💸 [Exclusive data] – FoodTech investments for the first half of 2023

A month ago, we released the FoodTech Top deals for the first half of the year, both at a Global and a European level. Now, I can share with you the level of investments. I’d love to say that they are bouncing back, but that’s quite far from the reality we observed in the data. However, everything is not dark. Hidden in the data, I have found things that make me reasonably optimistic and indicate that we are not far from bouncing back.

Global FoodTech investments are stabilising… at low levels

Investments in Q2 2023 have again decreased, but “only” by 10%. They reached a shallow level compared to previous years.

In many ways, this data confirms what we saw with the top deals, or sooner this year with our report on FoodTech unicorns: the absence of mega deals (multiple hundred million) has a notable impact on the ecosystem’s overall health. To put it more bluntly: the companies that should be raising these rounds are either shutting down or downsizing and hoping for better days (the example of Perfect Day, a leading alternative protein startup, once rumoured to be planning an IPO, now shutting a part of its activities hastily, is quite striking).

Already bouncing back in Europe?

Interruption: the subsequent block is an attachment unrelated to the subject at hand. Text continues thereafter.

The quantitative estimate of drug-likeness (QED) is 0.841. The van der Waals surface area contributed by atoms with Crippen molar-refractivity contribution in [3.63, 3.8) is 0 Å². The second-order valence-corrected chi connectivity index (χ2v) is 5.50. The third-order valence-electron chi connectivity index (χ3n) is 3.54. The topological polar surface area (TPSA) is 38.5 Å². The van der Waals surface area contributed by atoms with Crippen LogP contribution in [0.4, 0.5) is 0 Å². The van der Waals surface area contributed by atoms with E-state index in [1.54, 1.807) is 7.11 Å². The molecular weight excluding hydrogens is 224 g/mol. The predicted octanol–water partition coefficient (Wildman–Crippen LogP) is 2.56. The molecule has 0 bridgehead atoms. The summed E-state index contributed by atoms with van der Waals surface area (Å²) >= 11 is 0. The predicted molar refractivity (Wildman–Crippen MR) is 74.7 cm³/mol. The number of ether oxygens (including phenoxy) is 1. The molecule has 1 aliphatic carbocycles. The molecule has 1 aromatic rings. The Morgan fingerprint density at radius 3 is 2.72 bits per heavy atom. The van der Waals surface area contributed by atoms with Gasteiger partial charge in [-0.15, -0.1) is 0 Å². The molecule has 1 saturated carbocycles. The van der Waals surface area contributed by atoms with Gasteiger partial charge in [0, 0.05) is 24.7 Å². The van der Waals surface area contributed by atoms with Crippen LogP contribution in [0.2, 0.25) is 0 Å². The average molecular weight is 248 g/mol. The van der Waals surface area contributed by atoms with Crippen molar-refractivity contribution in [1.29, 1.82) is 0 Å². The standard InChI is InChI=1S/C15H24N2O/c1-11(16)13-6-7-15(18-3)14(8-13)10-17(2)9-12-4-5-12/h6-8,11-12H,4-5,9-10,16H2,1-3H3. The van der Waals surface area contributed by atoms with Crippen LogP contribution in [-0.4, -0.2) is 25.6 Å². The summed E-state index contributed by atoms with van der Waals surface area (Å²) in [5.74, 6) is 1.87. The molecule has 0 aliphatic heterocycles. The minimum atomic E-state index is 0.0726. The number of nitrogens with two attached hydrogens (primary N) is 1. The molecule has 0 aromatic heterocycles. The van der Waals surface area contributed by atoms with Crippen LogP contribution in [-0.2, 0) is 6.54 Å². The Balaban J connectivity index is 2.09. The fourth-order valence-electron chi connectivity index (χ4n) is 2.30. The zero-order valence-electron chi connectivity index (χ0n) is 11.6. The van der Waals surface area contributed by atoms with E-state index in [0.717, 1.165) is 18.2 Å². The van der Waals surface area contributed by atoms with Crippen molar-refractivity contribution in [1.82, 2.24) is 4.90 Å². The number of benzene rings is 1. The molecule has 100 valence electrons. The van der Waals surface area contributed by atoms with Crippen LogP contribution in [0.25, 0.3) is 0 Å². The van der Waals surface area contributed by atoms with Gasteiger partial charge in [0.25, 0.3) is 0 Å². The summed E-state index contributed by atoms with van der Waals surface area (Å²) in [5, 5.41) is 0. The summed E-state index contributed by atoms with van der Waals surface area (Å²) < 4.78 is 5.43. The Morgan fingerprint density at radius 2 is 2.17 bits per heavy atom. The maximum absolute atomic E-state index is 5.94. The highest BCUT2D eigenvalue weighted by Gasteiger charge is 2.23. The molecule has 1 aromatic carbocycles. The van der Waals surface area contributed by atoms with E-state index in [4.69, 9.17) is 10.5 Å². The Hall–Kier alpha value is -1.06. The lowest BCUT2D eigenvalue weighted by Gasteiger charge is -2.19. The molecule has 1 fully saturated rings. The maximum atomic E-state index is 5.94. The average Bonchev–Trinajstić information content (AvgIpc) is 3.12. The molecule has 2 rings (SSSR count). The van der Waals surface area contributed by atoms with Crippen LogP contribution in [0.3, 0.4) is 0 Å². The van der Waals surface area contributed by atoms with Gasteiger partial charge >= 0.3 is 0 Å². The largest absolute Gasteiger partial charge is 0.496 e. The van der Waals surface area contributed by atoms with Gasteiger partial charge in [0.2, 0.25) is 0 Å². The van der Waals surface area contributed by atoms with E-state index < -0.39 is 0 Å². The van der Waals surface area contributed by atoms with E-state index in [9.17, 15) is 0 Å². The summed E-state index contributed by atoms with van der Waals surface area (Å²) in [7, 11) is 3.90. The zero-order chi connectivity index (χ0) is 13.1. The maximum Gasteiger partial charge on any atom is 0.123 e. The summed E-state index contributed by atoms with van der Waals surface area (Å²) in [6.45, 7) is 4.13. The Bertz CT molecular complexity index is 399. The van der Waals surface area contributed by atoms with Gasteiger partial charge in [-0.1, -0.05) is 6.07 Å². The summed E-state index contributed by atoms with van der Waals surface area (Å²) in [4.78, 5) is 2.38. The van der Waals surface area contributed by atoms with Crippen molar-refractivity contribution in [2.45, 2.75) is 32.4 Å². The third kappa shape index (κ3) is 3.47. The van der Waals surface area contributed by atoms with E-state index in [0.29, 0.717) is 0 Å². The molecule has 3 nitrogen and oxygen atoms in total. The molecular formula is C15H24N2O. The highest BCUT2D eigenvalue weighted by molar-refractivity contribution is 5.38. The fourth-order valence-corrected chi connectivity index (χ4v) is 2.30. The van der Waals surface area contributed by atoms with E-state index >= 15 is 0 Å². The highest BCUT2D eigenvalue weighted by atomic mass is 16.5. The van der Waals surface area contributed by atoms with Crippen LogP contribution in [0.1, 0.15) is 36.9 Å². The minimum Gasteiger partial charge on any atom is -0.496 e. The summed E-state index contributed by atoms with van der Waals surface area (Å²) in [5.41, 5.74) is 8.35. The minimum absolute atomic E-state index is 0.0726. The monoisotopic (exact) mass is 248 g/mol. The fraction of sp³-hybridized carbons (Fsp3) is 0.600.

Interestingly, we have a couple of reasons to be optimistic when we look at the investments in European FoodTech startups:

First, if investments also decreased in Europe, they floored at a comparatively higher level than global investments. This is primarily due to some large deals still happening in Europe. This resilience is provided by public backers (such as France’s BPI) and also by the fact that valuations were already much lower on the old continent than in the US.

If this pattern holds in the year’s second half, European startups could account for 30% of global FoodTech investments, almost twice as much as its usual 10 to 15% “share”.

If we look at where investments are going in terms of categories, again, we see that the upstream and midstream parts of the value chains are relative winners (only relative, as in absolute value, the amount invested there also decreases). Still, this also coincides with a greater appetite for climate and impact-driven investments, which find more value in agriculture and new food products than in delivery.

Deal size is still decreasing

We also observed a steep decrease in the median size of the deals observed. Even from Q1 to Q2, the median deal decreased by 15% in size. This confirms something we have already discussed in this newsletter: deals are still happening, notably in early-stage startups. That’s maybe the best news of all!

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